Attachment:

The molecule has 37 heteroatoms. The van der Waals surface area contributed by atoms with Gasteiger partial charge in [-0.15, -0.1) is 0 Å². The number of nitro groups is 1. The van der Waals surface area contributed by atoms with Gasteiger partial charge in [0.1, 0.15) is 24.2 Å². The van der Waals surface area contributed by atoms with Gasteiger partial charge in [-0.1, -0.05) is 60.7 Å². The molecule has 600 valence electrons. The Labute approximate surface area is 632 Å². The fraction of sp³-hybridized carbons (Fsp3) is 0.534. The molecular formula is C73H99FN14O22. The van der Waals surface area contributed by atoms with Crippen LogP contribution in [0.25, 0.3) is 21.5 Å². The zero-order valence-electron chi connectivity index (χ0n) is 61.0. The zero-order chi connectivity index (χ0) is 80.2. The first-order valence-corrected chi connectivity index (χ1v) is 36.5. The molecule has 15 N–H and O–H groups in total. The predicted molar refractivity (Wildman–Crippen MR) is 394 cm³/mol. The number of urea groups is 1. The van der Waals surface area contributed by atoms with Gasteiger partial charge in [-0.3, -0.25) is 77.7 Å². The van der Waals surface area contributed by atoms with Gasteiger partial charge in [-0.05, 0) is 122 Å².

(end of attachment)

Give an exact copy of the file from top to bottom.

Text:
The molecule has 37 heteroatoms. The van der Waals surface area contributed by atoms with Gasteiger partial charge in [-0.15, -0.1) is 0 Å². The number of nitro groups is 1. The van der Waals surface area contributed by atoms with Gasteiger partial charge in [0.1, 0.15) is 24.2 Å². The van der Waals surface area contributed by atoms with Gasteiger partial charge in [-0.1, -0.05) is 60.7 Å². The molecule has 600 valence electrons. The Labute approximate surface area is 632 Å². The fraction of sp³-hybridized carbons (Fsp3) is 0.534. The molecular formula is C73H99FN14O22. The van der Waals surface area contributed by atoms with Crippen LogP contribution in [0.25, 0.3) is 21.5 Å². The zero-order valence-electron chi connectivity index (χ0n) is 61.0. The zero-order chi connectivity index (χ0) is 80.2. The first-order valence-corrected chi connectivity index (χ1v) is 36.5. The molecule has 15 N–H and O–H groups in total. The predicted molar refractivity (Wildman–Crippen MR) is 394 cm³/mol. The number of urea groups is 1. The van der Waals surface area contributed by atoms with Gasteiger partial charge in [-0.3, -0.25) is 77.7 Å². The van der Waals surface area contributed by atoms with Gasteiger partial charge in [-0.05, 0) is 122 Å².